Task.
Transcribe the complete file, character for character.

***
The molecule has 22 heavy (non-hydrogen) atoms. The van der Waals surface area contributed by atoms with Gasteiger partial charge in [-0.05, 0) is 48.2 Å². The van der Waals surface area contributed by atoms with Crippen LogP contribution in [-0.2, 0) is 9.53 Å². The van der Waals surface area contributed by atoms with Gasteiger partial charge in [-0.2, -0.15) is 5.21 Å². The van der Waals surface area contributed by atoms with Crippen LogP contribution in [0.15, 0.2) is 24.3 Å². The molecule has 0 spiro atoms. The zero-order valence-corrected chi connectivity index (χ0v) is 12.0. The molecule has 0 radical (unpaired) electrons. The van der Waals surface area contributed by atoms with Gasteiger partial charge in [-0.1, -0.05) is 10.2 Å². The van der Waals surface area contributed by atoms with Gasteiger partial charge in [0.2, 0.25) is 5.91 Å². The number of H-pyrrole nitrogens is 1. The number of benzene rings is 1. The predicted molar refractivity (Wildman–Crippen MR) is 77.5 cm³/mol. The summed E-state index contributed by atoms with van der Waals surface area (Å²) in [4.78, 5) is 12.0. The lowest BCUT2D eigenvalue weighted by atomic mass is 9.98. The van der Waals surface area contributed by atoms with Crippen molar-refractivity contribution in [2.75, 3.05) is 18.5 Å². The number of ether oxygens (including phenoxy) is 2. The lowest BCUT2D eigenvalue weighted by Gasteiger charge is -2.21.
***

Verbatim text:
The molecule has 22 heavy (non-hydrogen) atoms. The van der Waals surface area contributed by atoms with Gasteiger partial charge in [-0.05, 0) is 48.2 Å². The van der Waals surface area contributed by atoms with Crippen LogP contribution in [-0.2, 0) is 9.53 Å². The van der Waals surface area contributed by atoms with Gasteiger partial charge in [-0.2, -0.15) is 5.21 Å². The van der Waals surface area contributed by atoms with Crippen LogP contribution in [0.15, 0.2) is 24.3 Å². The molecule has 0 spiro atoms. The zero-order valence-corrected chi connectivity index (χ0v) is 12.0. The molecule has 0 radical (unpaired) electrons. The van der Waals surface area contributed by atoms with Gasteiger partial charge in [-0.1, -0.05) is 10.2 Å². The van der Waals surface area contributed by atoms with Gasteiger partial charge in [0.2, 0.25) is 5.91 Å². The number of H-pyrrole nitrogens is 1. The number of benzene rings is 1. The predicted molar refractivity (Wildman–Crippen MR) is 77.5 cm³/mol. The summed E-state index contributed by atoms with van der Waals surface area (Å²) in [4.78, 5) is 12.0. The lowest BCUT2D eigenvalue weighted by atomic mass is 9.98. The van der Waals surface area contributed by atoms with Crippen molar-refractivity contribution in [2.75, 3.05) is 18.5 Å². The number of ether oxygens (including phenoxy) is 2. The lowest BCUT2D eigenvalue weighted by Gasteiger charge is -2.21.